5 people, 5 salaries and how they spend and save

5 people, 5 salaries and how they spend and save

5 people, 5 salaries and how they spend and save

1920 1080 Pamela Botello

 

Many people believe that saving is an impossible mission, that they barely make it every month or that they simply don’t earn enough money. However, recovering from being broke is easier than you think. Here are 5 cases of people who have achieved this in different periods of their lives:

 

Case #1 Fresh out of college

Rodrigo is a physician who just finished medical school and found a job at a medical association which helps the destitute. He was hired as medical coordinator with a salary of $12,000. He also works translating medical articles on the side, making up to $5000 extra per month.

Rodrigo still lives with his parents because he’s saving money to pursue a medical specialty abroad. To this end, he puts apart half of his salary ($6000). He gives $3000 to his family for groceries or bills. He spends another $3000 per month on transportation, cell phone service and meals. Whatever he earns on the side he splurges going out with friends or buying something for himself.

He knows he should have separate savings for an emergency fund, but he thinks he could take some money from his education fund if necessary. He doesn’t own a car and travels to his job via public transportation every day.

 

Case #2 The single professional

Ana works in publicity and she just got a raise from $15,000 to $20,000 approved at the agency where she works. And contrary to what you may be thinking, she doesn’t spend half her salary on shoes and clothing.

After many financial hiccups regarding her irresponsible use of credit cards when she began her career, she has finally started saving. She’s part of the 40% of Mexicans who start saving after they turn 35.

To get out of debt, she analyzed all her expenses and made a conscious budget that she religiously respects every month. 50% of her salary goes towards fixed expenses like rent, utilities, groceries, transportation and debts; 30% for variable expenses like entertainment or personal purchases; finally, 20% is destined for savings.

The extra $5000 she will be making every month will be deposited directly to an investment account every month, so she can open her own agency in the future.

Case #3: The couple

Edgar and Luis have been a couple for 3 months and just agreed to move together. They met on an editorial design course. Since then, Luis has been working at a magazine and Edgar works as a freelancer.

At first, Edgar wasn’t so sure about this next step but he realized that if he started charging a 50% up-front pay to his clients, he could insure the payment of these projects and give himself a stable, monthly ‘’salary’’ and have a more stable financial situation.

Besides, living together will make them share expenses and responsibilities, which will lower the financial burden each of them have at the moment.

They decided to open a joint account and to deposit half of their wages; together they have $15,000. This allows them to pay their rent which, even if it is more than the 30% most experts recommend, is of $8,000 per month.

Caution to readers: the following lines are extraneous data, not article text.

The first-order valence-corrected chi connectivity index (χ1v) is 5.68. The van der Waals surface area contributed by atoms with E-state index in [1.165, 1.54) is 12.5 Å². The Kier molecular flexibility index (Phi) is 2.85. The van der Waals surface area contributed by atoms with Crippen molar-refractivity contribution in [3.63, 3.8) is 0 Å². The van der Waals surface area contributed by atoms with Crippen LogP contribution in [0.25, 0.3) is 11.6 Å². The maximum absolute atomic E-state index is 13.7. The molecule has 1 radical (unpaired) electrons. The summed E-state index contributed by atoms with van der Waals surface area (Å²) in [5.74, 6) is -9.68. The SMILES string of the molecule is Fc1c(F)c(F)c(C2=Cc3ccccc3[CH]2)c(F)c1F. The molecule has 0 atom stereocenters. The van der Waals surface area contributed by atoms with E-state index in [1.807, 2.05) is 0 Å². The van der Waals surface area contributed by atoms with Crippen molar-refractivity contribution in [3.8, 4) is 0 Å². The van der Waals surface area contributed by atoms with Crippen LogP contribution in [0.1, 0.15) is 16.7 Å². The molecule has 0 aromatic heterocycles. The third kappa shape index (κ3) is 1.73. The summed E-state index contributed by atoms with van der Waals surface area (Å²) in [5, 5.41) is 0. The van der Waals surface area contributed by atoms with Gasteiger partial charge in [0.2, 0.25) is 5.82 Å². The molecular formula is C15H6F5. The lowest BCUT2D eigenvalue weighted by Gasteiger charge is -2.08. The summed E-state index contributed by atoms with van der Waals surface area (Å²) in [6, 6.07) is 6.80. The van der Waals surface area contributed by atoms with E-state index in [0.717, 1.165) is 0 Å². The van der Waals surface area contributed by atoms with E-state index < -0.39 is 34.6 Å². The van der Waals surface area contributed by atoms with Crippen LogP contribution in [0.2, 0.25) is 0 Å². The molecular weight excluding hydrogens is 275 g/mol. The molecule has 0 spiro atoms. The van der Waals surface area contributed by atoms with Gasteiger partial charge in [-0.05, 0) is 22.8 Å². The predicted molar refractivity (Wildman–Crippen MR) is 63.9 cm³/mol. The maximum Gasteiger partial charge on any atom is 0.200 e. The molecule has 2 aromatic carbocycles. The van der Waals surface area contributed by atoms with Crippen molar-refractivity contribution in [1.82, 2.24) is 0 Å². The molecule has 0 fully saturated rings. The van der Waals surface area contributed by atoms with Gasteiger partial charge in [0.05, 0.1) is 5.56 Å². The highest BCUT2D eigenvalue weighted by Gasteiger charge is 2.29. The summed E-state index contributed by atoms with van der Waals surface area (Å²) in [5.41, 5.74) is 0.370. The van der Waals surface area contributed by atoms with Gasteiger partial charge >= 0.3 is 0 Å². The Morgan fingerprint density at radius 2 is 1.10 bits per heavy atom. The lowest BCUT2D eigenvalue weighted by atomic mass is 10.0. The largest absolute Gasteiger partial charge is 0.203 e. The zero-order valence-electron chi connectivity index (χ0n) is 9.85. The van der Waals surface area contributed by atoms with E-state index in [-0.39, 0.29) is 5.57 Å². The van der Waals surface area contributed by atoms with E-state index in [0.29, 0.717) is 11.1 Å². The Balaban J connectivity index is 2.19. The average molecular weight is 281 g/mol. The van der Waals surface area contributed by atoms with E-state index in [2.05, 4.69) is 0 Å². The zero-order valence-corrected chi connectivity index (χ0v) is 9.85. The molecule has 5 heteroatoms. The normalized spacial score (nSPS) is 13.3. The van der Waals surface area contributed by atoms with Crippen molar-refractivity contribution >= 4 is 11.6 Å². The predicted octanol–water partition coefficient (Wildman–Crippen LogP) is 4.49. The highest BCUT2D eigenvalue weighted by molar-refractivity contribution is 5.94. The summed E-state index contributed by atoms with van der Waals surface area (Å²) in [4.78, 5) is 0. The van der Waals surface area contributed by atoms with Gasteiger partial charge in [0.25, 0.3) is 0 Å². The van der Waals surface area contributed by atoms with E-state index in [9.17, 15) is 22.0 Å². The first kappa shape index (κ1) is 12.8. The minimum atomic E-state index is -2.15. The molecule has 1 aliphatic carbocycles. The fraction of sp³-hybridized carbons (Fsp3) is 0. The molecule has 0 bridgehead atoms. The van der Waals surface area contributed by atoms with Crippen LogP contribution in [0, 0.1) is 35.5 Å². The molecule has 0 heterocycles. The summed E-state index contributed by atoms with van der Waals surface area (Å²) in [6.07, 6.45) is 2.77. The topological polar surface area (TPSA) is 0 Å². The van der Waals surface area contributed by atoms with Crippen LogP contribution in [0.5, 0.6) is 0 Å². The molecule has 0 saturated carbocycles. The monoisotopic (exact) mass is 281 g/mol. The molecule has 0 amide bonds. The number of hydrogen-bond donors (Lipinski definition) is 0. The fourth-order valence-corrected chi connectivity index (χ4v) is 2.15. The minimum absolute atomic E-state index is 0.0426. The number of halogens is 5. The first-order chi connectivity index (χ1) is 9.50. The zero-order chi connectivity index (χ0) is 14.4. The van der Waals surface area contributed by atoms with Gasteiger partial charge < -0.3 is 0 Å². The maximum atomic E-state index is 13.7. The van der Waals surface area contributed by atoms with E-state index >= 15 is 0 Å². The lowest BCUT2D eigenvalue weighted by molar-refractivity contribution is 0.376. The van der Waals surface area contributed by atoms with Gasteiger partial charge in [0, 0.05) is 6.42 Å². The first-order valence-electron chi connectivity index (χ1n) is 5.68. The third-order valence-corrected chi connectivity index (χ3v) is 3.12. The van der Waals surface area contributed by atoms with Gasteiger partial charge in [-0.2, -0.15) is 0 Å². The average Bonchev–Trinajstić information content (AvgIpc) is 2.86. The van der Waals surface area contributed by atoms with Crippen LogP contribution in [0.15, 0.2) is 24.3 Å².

Utilities come to $2,000 per month, considering their music and TV streaming services. They occasionally eat out, but they prefer buying local produce at a market and cooking home meals to take for lunch. This comes to about $2,000 every month.

The remaining $3,000 are untouchable; the bank discounts them every month and puts it apart in a savings account on the first day of every month so they can buy their own apartment in the future.

 

Case #4: The family

Marcela and Fernando are married and expecting. He is a systems engineer currently heading the technical support division of a transnational company and she just abandoned her job to become a full-time mother.

The understand the huge expenses coming their way shortly, so as soon as they learned about the pregnancy they decided to open an investment account together in which Fernando makes a contribution of 20% of his monthly wages to have a safety fund for future debt.

Marcella contributes her entire salary. They decided this together because the moment the baby is born they will only have Fernando’s salary and they want to have some money saved in the bank.

They now live with the $25,000 Fernando makes every month. To make ends meet, they have cut down on many menial expenses like eating out or shopping so they can put that money towards their family’s future.

 

Case #5: Retired

Alicia has been a widow for a couple of years now, her children are adults now and visit her once a week but none of them live with her. She sustains herself with the monthly $6,000 pension her late husband left her, but this is not enough to pay for all her expenses.

Her children help her with the medication and doctor visits she requires for her arthritis, and since they can deduct all these expenses from their taxes, it helps them keep a positive balance for tax season.

Even with this help she still falls short of her expenses every month, so she has started offering the spare rooms at the house for rent to students at the local university. She is making an extra $8000 from this.

 

Knowing how you spend your money and making your money work for you is what you need to stop being a slave of it. The important thing is not how much you have, but how you’re using it. The ideal thing is to invest your money in a way that you stop depending entirely on your salary or monthly earnings so you can not only pay the bills, but save for your future.